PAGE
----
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Typology: Basilica


Address: Piazza di Santa Croce in Gerusalemme, 12
Zone: Rione Esquilino (Termini-Via Nazionale) (Roma centro)


Telephone: 06 70613053

Opening times

For the timetable of the masses and visiting conditions, please consult the contacts.


The basilica, also known as the Eleniana or Sessoriana, stands on the area formerly occupied by the Sessorium, a residential complex of imperial property, begun in the first half of the 3rd century, including not only the palace proper but also the Circus Varianus and the Castrense amphitheatre later incorporated into the Aurelian walls. The palace would later become the residence of Helena, Constantine's mother.

The latter, around the middle of the 4th century, had a basilica built in the atrium of the palace to house the relics of the Holy Cross, which Helen had brought to Rome after a journey to Palestine.

The primitive basilica, a rectangular hall with three transverse naves, was renovated by Pope Lucius II, who in 1144 divided it into three longitudinal naves, provided it with a portico (narthex), erected the brick bell tower that still exists today, and built the cloister in the monastery that had sprung up next to the church since the 10th century. Major work on the nave ceilings and wall decorations was promoted at the end of the 15th century by the Spanish Cardinal Carlvajal, who entrusted them to a circle of artists including the names of Melozzo da Forlì and Antoniazzo Romano. The basilica assumed the appearance with which we know it today in the 18th century, when Benedict XIV Lambertini (1740-1758) commissioned architects Domenico Gregorini and Pietro Passalacqua to build a new façade and restore the interior.

The travertine façade, one of the masterpieces of the Roman Baroque, shows clear Borrominian ancestry in the dynamic alternation of concave and convex surfaces. Divided into three sectors by a single row of pilasters, it is surmounted by a curved tympanum with a balustrade and statues of the Evangelists, Helena and Constantine. On the right is the Romanesque bell tower, made of brick with paired mullioned windows, from the time of Lucius II (12th century). The central portal leads to the elliptical atrium, with a small dome, granite columns and an annular corridor, also by Gregorini and Passalacqua.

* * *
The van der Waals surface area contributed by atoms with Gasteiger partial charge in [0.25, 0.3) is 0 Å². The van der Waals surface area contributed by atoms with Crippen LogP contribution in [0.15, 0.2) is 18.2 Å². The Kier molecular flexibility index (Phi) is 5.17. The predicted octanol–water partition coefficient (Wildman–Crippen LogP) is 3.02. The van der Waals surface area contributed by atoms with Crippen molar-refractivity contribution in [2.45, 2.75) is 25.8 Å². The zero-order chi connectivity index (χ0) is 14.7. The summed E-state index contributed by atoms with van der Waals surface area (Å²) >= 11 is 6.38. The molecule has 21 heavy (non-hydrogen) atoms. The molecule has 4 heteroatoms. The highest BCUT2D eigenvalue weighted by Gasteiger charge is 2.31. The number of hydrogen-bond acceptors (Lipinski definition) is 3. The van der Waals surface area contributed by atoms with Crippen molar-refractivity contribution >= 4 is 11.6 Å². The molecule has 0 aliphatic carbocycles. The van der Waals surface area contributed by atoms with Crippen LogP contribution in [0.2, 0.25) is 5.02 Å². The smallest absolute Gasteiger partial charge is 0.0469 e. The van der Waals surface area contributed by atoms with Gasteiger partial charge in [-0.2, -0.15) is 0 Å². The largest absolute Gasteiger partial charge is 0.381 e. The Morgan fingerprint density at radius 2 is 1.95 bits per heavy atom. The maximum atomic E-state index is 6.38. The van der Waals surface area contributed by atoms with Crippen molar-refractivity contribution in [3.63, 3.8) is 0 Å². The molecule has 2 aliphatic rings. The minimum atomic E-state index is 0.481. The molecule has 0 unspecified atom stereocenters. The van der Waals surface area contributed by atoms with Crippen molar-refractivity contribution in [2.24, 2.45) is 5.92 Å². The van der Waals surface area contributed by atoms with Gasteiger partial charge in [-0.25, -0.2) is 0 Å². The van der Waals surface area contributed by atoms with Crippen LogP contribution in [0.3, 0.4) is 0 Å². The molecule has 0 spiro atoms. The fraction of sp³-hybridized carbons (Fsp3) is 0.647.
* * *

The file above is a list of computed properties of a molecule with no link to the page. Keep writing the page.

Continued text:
The interior is divided into three naves by twelve colossal ancient granite columns, four of which were incorporated into pillars in the 18th-century renovation. The pilasters, stucco decorations and wooden ceiling, in the centre of which is a large painting by Corrado Gianquinto (1744), also date back to this period. The Cosmatesque floor was restored in 1933. In the presbytery, 18th-century ciborium supported by the columns of the previous one (1148); under the high altar, basalt urn with the remains of Saints Caesar and Anastasius. In the centre of the apse, decorated with frescoes by Gianquinto (1744) and, in the semi-dome, paintings attributed to Antoniazzo Romano, Tomb of Cardinal Francesco Quiñones by Jacopo Sansovino (1536) and, above, marble and gilded bronze tabernacle by Carlo Maderno.

A staircase to the right of the ciborium leads down to the Chapel of St Helena, dating from the Constantinian era, where a magnificent mosaic is preserved on the vault, a remake of an original from the time of Valentinian III, variously attributed to Melozzo da Forlì (c. 1484) or Baldassarre Peruzzi (c. 1510). The statue on the altar is a Roman original found in Ostia and transformed into St Helena with the addition of the cross and replacement of the head. From the presbytery one can access the Chapel of Relics (1930), where fragments of the Holy Cross and other relics are kept. In a compartment adjacent to the Chapel is a life-size copy of the Shroud - a gift to the Basilica from the Diocesan Commission of the Shroud of the Archdiocese of Turin in 2003 - and the Shroud Crucifix made by Msgr. Giulio Ricci, after whom the Diocesan Centre of Sindonology, which is based here, is named. Also resting at the foot of the chapel since 1999 are the mortal remains of the Servant of God Antonietta Meo, known as 'Nennolina' (1930-'37), a little girl who lived a few hundred metres from the Basilica in the 1930s and died at the age of six and a half from osteosarcoma.
In the adjoining convent, the hall of the Sessorian Library with a vault frescoed by Giovanni Paolo Pannini (1724-1727) is remarkable.

The door by Kounellis
The iron and glass door of the kitchen garden of Santa Croce in Gerusalemme, by Jannis Kounellis, was inaugurated on 28 November 2007. The kitchen garden cannot be visited.


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Last checked: 2022-06-13 12:13